by Sondra Baras
May 4, 2020
Last week we celebrated 72 years of independence. While most countries celebrate some sort of independence day and are proud of their history, there is something so miraculous about the establishment of the State of Israel that it goes way beyond the normal celebrations of other nations. And some of the reading, thinking and news items that I was exposed to in the past few weeks brought home to me how very special our country is.
Passover this year was very different because of the Coronavirus and the virtual lockdown that we were all in. So, instead of my usual extremely busy holiday of cooking, hosting family and friends, and hiking in the beautiful landscapes of Israel, I stayed home and read. One of the books I read told the story of a Jewish family from the early days of the 20th century, in a small town in Poland, through their horrific experiences of the Holocaust, and ended with the few survivors making Aliyah to Israel. Some were lucky enough to get certificates from the British and came before 1948, others waited in DP camps in Germany until Israel became a state and opened its doors to Jews from all over the world.
While I have long been aware of these stories, from reading history and from hearing the personal stories of friends and family, from childhood to today, this book brought it all alive for me again. As we marked Holocaust Remembrance Day I was reading about the ghettoes, the escapes and the torture and murder in the camps in Poland. And as Israel Independence Day arrived, I was overwhelmed with a sense of gratitude, not only experiencing my own enormous passion for this country but experiencing vicariously just a bit of what those early pioneers must have felt as they landed on the shores of Haifa, having survived the worst anti-Semitism and persecution, escaping death within a meter of their lives, and finally coming to a country where they could lift up their heads and feel proud to be Jewish.
Israel was such a poor country then. A few months ago, I read another wonderful book, given to me by a dear friend in Australia: Angels in the Sky. It told the story of volunteer airmen, mostly veterans of World War II and mostly Jewish, who came to Israel in 1948 to help create the Israeli Air Force and save Israel from destruction at the hands of an Egyptian Air Force, armed and trained by Britain. Beyond the story of courage of each of these airmen, however, lies the story of a country that was determined to survive against all odds. A country whose air force began, while under fire, with four rickety planes and pilots with little or no experience. One of those pilots, Lou Lenart, an American Jew, made aliyah later in life, never really learning Hebrew but loved the land that he had fought so hard to protect. My brother met him before he passed away and heard his personal story. And what a story!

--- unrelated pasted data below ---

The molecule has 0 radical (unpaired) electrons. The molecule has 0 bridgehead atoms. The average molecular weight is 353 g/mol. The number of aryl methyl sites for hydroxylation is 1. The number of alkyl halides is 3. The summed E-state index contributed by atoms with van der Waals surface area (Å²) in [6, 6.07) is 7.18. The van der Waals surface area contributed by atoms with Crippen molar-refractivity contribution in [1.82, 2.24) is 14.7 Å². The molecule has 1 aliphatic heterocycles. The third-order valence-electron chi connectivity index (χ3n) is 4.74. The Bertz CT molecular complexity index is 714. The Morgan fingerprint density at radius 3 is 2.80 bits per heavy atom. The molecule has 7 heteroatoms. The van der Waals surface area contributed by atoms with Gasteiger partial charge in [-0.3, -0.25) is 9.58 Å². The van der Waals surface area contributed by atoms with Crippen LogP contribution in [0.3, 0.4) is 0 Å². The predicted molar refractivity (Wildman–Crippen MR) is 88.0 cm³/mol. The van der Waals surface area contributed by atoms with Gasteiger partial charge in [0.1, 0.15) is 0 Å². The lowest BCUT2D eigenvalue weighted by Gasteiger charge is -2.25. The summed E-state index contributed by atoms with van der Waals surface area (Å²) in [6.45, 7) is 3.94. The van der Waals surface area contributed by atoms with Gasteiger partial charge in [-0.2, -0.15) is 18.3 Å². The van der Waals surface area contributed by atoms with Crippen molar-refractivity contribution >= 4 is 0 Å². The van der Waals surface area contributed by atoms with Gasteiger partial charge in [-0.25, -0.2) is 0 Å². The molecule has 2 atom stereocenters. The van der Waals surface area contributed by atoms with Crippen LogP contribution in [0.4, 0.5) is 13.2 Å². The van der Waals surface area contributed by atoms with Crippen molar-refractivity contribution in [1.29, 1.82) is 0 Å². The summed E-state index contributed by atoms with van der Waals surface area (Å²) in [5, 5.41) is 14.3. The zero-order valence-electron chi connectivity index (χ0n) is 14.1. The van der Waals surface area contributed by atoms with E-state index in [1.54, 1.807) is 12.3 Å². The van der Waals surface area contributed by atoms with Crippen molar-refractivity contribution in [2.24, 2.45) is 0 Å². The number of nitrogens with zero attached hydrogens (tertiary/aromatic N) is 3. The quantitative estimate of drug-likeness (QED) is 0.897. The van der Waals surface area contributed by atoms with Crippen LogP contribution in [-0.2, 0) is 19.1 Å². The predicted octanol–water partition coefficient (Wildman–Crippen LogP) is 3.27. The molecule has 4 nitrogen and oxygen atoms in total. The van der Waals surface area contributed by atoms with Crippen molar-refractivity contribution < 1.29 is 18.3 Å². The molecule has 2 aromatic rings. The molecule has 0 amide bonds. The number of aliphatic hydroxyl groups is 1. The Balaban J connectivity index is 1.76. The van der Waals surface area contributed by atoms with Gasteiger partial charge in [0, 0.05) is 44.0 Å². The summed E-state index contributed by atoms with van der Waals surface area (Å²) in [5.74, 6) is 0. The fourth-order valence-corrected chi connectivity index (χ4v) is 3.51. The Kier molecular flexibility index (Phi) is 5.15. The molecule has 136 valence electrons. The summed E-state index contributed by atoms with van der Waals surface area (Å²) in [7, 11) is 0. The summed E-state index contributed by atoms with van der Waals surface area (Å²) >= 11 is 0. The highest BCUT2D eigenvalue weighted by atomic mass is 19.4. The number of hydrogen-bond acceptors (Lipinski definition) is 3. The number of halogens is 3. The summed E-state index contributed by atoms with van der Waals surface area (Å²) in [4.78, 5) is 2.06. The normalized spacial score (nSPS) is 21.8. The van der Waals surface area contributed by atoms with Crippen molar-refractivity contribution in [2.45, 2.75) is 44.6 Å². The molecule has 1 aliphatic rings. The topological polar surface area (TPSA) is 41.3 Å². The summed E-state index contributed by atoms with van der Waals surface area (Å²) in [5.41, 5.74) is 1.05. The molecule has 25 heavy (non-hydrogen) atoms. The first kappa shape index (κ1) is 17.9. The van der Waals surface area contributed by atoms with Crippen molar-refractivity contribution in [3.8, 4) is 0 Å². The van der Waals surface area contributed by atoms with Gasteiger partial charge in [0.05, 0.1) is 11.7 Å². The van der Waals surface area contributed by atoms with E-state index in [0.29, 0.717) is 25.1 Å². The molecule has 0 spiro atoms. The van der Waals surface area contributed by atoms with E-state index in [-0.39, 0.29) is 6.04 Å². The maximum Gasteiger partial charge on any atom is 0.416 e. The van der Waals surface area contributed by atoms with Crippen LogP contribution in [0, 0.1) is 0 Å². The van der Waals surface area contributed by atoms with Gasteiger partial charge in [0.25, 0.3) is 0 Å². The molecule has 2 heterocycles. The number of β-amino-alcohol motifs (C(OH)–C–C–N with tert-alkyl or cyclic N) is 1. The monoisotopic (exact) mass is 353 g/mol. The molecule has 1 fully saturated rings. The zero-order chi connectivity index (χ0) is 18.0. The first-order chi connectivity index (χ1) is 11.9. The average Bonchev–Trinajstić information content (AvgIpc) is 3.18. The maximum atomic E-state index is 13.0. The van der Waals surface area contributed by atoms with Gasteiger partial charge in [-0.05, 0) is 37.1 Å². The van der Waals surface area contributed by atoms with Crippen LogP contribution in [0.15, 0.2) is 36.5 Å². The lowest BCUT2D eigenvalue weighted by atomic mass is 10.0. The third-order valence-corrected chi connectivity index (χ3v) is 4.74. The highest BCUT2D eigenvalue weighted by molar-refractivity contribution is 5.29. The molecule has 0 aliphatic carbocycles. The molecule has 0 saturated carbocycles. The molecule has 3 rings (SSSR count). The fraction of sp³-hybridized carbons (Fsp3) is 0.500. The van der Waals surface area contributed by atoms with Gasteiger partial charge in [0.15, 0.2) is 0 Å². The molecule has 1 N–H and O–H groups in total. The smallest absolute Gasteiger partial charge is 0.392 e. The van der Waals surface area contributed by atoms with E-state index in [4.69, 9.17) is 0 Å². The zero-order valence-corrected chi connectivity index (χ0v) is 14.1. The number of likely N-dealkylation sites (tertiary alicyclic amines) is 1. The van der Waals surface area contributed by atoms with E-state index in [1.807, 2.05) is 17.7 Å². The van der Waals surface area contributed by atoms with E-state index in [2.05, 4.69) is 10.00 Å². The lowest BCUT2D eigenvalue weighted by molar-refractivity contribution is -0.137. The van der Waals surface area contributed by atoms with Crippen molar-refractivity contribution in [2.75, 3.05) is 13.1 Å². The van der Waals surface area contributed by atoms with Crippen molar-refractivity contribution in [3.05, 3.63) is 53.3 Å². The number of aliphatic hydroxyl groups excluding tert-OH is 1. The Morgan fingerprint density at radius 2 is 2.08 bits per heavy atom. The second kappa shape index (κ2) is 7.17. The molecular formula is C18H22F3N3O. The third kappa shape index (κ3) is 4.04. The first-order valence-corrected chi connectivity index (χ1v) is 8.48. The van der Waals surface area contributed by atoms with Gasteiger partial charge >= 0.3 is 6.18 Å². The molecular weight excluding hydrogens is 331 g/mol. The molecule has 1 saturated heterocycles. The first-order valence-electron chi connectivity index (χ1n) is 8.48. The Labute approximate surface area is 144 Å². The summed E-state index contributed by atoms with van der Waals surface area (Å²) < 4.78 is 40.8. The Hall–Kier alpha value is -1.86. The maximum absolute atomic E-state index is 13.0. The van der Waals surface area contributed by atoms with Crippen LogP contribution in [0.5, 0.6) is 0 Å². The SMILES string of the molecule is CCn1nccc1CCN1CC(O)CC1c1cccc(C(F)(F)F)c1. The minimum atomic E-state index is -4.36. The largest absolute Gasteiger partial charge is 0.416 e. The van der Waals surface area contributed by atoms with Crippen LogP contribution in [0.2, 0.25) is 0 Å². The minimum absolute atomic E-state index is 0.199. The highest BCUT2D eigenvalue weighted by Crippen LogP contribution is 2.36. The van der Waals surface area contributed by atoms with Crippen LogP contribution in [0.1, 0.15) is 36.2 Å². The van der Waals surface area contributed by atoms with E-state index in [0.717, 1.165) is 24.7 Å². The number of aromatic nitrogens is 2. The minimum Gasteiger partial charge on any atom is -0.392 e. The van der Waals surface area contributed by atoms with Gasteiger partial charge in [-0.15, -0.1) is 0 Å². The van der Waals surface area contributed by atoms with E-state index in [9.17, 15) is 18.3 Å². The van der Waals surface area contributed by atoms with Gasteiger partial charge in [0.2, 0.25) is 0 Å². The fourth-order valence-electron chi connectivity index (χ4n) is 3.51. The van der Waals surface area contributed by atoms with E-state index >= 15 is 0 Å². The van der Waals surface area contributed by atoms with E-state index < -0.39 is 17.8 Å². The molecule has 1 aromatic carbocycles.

Fast forward to 2020. We are in the midst of a coronavirus pandemic all over the world and Israel is consistently ranked among the top countries in the world for their immediate and effective response to this medical crisis. Corona wards were established overnight in many hospitals to enable effective care while ensuring absolute sterility and isolation from other wards in the hospital. The Israeli Army mobilized its soldiers to deliver food and essential supplies to the elderly and others stuck in home in communities where the virus had struck most violently and people were confined to their homes for weeks.
During these weeks of staying at home, I consumed a great deal of information on the television about the pandemic. One story in particular amazed me. We were given an inside look at the most sophisticated and advanced scientific research institute in the country and one of the most highly regarded in the world: the Weitzman Institute. There, doctors and researchers are developing possible solutions for this viral pandemic, that may change the way we understand viruses in general, and may well provide the world with a cure, a vaccine or both.
There are many statistics that I love to remember on Israel Independence Day — that we are the only western country with a growing birth rate, that we are the only western country that has more trees today than we had 100 years ago, that we consistently rank as one of the countries with the highest happiness index, that we have one of the best air forces in the world — imagine that only 72 years after that rickety four-plane group.
Have you ever wondered what kind of courage it took for Ben Gurion to declare the State of Israel? Even those countries most favorable to Israel thought it was a terrible idea, that the State would not last out the month, that with five Arab armies ready to invade, there was no chance that a fledgling country with no army, no air force and almost no people could win a war. And of course there were those five countries, backed by the entire Muslim world, ready and determined to throw the Jews into the sea, just three years after Hitler had murdered six million Jews.
What a miracle! Israel has not only proven to be a stable and safe haven for Jews from all over the world, but it has grown and developed beyond anything anyone would have imagined 72 years ago. I would love to think that Israel will be the country to develop the cure or vaccine for coronavirus but even if we don’t, I know that today, our small country has taken a giant leap towards the fulfillment of Isaiah’s prophecy: “I will make you a light of nations that My salvation may reach the ends of the earth.” Not a light to the nations, as it is so often mistranslated. But a light of nations — the light that goes forth from Israel and illuminates all of the nations, that provides the light so that all can see G-d. That all can witness the miracle.